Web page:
TELLS COMMISSIONER: “FIRE WARDEN PHILLIPS”
by Sharon Rondeau
(Sep. 9, 2017) — TDOC inmate Grenda Ray Harmer, #88710, continues to report difficulties with Morgan County Correctional Complex (MCCX) staff since he was placed in protective custody (PC) at the end of July following an altercation with the gang member which he believes was “orchestrated.”
PC is the equivalent of “maximum security,” otherwise known as solitary confinement, and is utilized to protect from potential harm an inmate who has reason to fear for his physical safety or life.
Harmer arrived at MCCX on June 2 and launched a hunger strike on June 5 which did not reach its conclusion until more than a month later, when he was found unresponsive in his cell. Just days before, following a 30-day period in maximum-security, Harmer was moved into the general population with a cellmate. He has speculated that had that not occurred, he would not be alive today.
In several letters since he began his recovery, Harmer has indicated that MCCX staffers have told him, “I could have let you die.” He has quoted a medical staffer as having said, “I don’t care if you live or die.”
Harmer’s current complaints, enumerated in a September 4 memorandum to TDOC Commissioner Tony Parker, include the disappearance of request forms and grievances; an inability to use the prison law library because of his “PC” status; and a two-month waiting period to obtain “a copy of my false disciplinary report so I could file an appeal,” among others.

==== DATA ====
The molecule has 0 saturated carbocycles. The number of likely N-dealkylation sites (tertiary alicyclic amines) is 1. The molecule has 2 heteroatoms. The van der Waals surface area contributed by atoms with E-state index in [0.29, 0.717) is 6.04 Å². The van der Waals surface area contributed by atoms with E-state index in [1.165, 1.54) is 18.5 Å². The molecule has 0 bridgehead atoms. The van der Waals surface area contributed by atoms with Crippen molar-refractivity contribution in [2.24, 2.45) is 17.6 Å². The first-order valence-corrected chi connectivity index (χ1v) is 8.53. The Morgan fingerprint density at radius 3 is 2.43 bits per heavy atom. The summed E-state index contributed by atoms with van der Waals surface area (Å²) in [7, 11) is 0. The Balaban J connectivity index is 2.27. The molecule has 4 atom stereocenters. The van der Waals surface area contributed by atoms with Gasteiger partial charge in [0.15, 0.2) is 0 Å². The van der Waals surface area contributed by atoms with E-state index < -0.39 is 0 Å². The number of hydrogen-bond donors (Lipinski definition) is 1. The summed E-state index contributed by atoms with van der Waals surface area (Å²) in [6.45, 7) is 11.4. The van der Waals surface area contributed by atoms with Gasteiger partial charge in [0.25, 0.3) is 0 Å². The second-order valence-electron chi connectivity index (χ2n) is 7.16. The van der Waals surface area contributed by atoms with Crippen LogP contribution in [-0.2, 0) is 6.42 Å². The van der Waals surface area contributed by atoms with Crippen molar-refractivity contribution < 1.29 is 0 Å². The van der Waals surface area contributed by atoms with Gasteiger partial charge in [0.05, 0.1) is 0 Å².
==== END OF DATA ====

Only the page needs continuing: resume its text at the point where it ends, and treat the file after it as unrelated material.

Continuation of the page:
In the memo, Harmer reported that Warden Shawn Phillips has not rendered a decision on the appeal of a disciplinary report issued in June in association with his placement in maximum security which he said should have been issued by August 17 in accordance with TDOC policy.
He then urged Parker to “do your job for once in your life and do the right thing: Fire Warden Phillips.”
Sharon Rondeau has operated The Post & Email since April 2010, focusing on the Obama birth certificate investigation and other government corruption news. She has reported prolifically on constitutional violations within Tennessee’s prison and judicial systems.